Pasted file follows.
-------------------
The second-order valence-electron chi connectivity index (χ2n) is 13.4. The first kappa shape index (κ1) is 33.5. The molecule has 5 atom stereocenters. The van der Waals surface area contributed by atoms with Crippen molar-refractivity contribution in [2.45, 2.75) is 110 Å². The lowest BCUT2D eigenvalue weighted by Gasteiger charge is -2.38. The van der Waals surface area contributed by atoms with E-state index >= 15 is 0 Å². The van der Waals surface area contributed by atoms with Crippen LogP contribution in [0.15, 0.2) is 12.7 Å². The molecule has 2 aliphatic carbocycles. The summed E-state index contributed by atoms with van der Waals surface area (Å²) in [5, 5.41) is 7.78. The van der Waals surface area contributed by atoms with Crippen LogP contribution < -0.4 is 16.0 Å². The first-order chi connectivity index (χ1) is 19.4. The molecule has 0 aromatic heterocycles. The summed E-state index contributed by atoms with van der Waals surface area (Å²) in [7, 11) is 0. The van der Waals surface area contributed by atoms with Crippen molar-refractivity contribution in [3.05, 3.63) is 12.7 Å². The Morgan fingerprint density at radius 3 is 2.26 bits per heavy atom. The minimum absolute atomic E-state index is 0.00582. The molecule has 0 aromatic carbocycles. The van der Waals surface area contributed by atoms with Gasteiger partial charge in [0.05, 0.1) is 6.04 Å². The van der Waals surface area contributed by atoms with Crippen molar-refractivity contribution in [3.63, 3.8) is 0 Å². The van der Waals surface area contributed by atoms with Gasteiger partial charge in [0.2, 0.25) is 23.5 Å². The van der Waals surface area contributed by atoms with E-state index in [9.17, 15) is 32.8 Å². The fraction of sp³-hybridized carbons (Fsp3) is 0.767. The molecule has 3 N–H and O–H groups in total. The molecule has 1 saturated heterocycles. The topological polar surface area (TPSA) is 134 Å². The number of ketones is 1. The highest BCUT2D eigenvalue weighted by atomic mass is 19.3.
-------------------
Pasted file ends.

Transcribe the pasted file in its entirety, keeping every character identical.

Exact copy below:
The second-order valence-electron chi connectivity index (χ2n) is 13.4. The first kappa shape index (κ1) is 33.5. The molecule has 5 atom stereocenters. The van der Waals surface area contributed by atoms with Crippen molar-refractivity contribution in [2.45, 2.75) is 110 Å². The lowest BCUT2D eigenvalue weighted by Gasteiger charge is -2.38. The van der Waals surface area contributed by atoms with E-state index >= 15 is 0 Å². The van der Waals surface area contributed by atoms with Crippen LogP contribution in [0.15, 0.2) is 12.7 Å². The molecule has 2 aliphatic carbocycles. The summed E-state index contributed by atoms with van der Waals surface area (Å²) in [5, 5.41) is 7.78. The van der Waals surface area contributed by atoms with Crippen LogP contribution < -0.4 is 16.0 Å². The first-order chi connectivity index (χ1) is 19.4. The molecule has 0 aromatic heterocycles. The summed E-state index contributed by atoms with van der Waals surface area (Å²) in [7, 11) is 0. The van der Waals surface area contributed by atoms with Crippen molar-refractivity contribution in [3.05, 3.63) is 12.7 Å². The Morgan fingerprint density at radius 3 is 2.26 bits per heavy atom. The minimum absolute atomic E-state index is 0.00582. The molecule has 0 aromatic carbocycles. The van der Waals surface area contributed by atoms with Gasteiger partial charge in [0.05, 0.1) is 6.04 Å². The van der Waals surface area contributed by atoms with Crippen molar-refractivity contribution in [3.63, 3.8) is 0 Å². The van der Waals surface area contributed by atoms with Gasteiger partial charge in [0.2, 0.25) is 23.5 Å². The van der Waals surface area contributed by atoms with E-state index in [9.17, 15) is 32.8 Å². The fraction of sp³-hybridized carbons (Fsp3) is 0.767. The molecule has 3 N–H and O–H groups in total. The molecule has 1 saturated heterocycles. The topological polar surface area (TPSA) is 134 Å². The number of ketones is 1. The highest BCUT2D eigenvalue weighted by atomic mass is 19.3.